Technology has provided many advances that help us get from one place to another. GPS helps us know our route, go back to our favorite fishing spot, and works with autopilot systems in aircraft to navigate automatically. We are beginning to see self-driving cars and trucks. Robots are moving about warehouses picking and sorting packages. The applications are expanding exponentially every year.

I have a GPS system in my aircraft that with a push of a button will tell me where the nearest airport is if I have to make an emergency landing, but I have to fly the airplane to get there and manage all the other things to do in an emergency. There are three things a pilot will need to do in sequence during an emergency: aviate (fly the airplane), Navigate (get the airplane where it needs to go) and Communicate (let others such as air traffic control, destination airport, other aircraft in the vicinity know what is going on and what you need).

There is a lot to manage and monitor. We are trained to do these things as pilot-in-command. But what happens if the pilot is not capable of flying the airplane? Garmin Avionics has developed an answer for general aviation and business aircraft.

Kate O’Connor writes in Aviation News, “The Piper M600/SLS became the first aircraft equipped with Garmin’s Autoland system to receive FAA type certification on Monday. In the event of an emergency, Autoland is designed to ‘control and land the aircraft without human intervention,’ taking into account factors such as aircraft performance, terrain, obstacles and weather. In addition, the system, which is capable of activating automatically or via a dedicated button, communicates with air traffic control and provides visual and verbal information for passengers. Autoland activation can be canceled at any time using the autopilot disconnect button.

“The FAA certification of Autoland is a day of celebration for the entire aviation industry as we redefine the expectations of not only the pilot, but more importantly the passenger, and what should be standard equipment on general aviation aircraft,” said Garmin Executive Vice President and Managing Director of Aviation Phil Straub. “Our congratulations to Piper for certifying this safety enhancing technology on the M600 and delivering one of the industry’s most significant innovations to our respective customers.” According to Piper, deliveries of Autoland-equipped M600s will begin immediately. Garmin expects Autoland to be available for the Cirrus SF50 Vision Jet and Daher TBM 940 shortly with additional aircraft approvals in the works. The system was introduced last October.”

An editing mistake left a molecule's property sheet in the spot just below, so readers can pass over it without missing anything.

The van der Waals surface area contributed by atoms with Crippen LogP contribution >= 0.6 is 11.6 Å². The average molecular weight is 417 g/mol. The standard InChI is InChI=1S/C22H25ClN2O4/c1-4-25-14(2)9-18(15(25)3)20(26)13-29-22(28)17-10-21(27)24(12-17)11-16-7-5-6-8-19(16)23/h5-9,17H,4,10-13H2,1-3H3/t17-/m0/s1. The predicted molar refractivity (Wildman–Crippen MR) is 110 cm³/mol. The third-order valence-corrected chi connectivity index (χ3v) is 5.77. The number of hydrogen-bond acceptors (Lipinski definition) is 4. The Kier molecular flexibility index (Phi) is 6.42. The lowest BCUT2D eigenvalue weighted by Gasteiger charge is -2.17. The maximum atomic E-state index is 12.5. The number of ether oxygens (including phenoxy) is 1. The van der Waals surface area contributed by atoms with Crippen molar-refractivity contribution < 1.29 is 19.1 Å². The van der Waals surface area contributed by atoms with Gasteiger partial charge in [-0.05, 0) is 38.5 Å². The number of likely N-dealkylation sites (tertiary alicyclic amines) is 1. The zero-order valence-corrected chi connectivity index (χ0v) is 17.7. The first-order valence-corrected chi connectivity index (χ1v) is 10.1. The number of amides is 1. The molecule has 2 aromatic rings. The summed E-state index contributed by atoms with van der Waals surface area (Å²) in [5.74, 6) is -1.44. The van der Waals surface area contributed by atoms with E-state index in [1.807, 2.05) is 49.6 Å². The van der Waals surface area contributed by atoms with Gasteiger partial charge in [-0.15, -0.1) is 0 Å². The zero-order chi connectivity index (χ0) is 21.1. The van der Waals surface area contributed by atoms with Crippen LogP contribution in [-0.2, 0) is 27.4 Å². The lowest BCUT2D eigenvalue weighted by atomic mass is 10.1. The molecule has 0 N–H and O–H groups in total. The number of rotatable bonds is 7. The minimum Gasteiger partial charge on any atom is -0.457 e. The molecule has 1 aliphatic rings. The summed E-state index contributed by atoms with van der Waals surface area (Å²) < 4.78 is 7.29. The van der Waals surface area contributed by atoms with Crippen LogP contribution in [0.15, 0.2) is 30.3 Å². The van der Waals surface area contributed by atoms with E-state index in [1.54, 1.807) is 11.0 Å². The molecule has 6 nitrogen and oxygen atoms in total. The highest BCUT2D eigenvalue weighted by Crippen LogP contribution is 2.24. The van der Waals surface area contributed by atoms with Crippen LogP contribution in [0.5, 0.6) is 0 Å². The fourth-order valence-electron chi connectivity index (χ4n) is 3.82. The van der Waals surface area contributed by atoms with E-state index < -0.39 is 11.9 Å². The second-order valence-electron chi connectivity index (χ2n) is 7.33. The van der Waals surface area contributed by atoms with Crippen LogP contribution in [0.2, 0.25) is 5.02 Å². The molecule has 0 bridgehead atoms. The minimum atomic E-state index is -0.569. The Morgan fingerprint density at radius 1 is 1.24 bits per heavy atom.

If you would like to see the system in action, there is a 14-minute video demonstrating and explaining the system by going to this link below. It is worth the effort to go online and view it: avweb.com/aviation-news/first-autoland-equipped-aircraft-faa-certified/

Commercial airliners have had auto-landing systems for many years, but this is the first system that could be activated by a passenger. We don’t expect to see this expensive system in many of the privately owned general aviation aircraft, but as time goes on the cost of technology will become lower, so who knows when it might be available for the general aviation fleet. Now if we could get some of our “roadway pilots” to put down their technology while they were driving, we’d all be safer.

And now a word from Boeing. Boeing has announced a new initiative, The Confident Travel Initiative, aimed at developing solutions to help minimize air travel health risks during the coronavirus (COVID-19) pandemic. The Confident Travel Initiative team will also focus on raising awareness of existing health safeguards. According to Boeing, work on the initiative will be conducted in partnership with airlines, global regulators, industry stakeholders, flying passengers, infectious disease experts and behavioral specialists.

Boeing’s effort will build on the industry’s enhanced safety approaches —including enhanced cleaning, temperature checks and the use of face coverings — and promote the proven systems already in place to help maintain cabin cleanliness. Boeing continues to research and evaluate new technologies to enhance safety, including ultraviolet light disinfecting systems and antimicrobial coatings for high-touch surfaces. Along with advising operators on disinfectants compatible with the aircraft flight decks and cabins, the team intends to test additional sanitizers. The Confident Travel Initiative will be led by Vice President of Digital Transformation at Boeing Commercial Airplanes Mike Delaney. “Air travel is coming back,” Delaney said. “As that happens, we want passengers and crews to board Boeing airplanes without hesitation.”

Meanwhile, here in Highlands County, please do what you can by wearing a face mask, practicing social distancing and using common sense when you are out and about as we “open up.”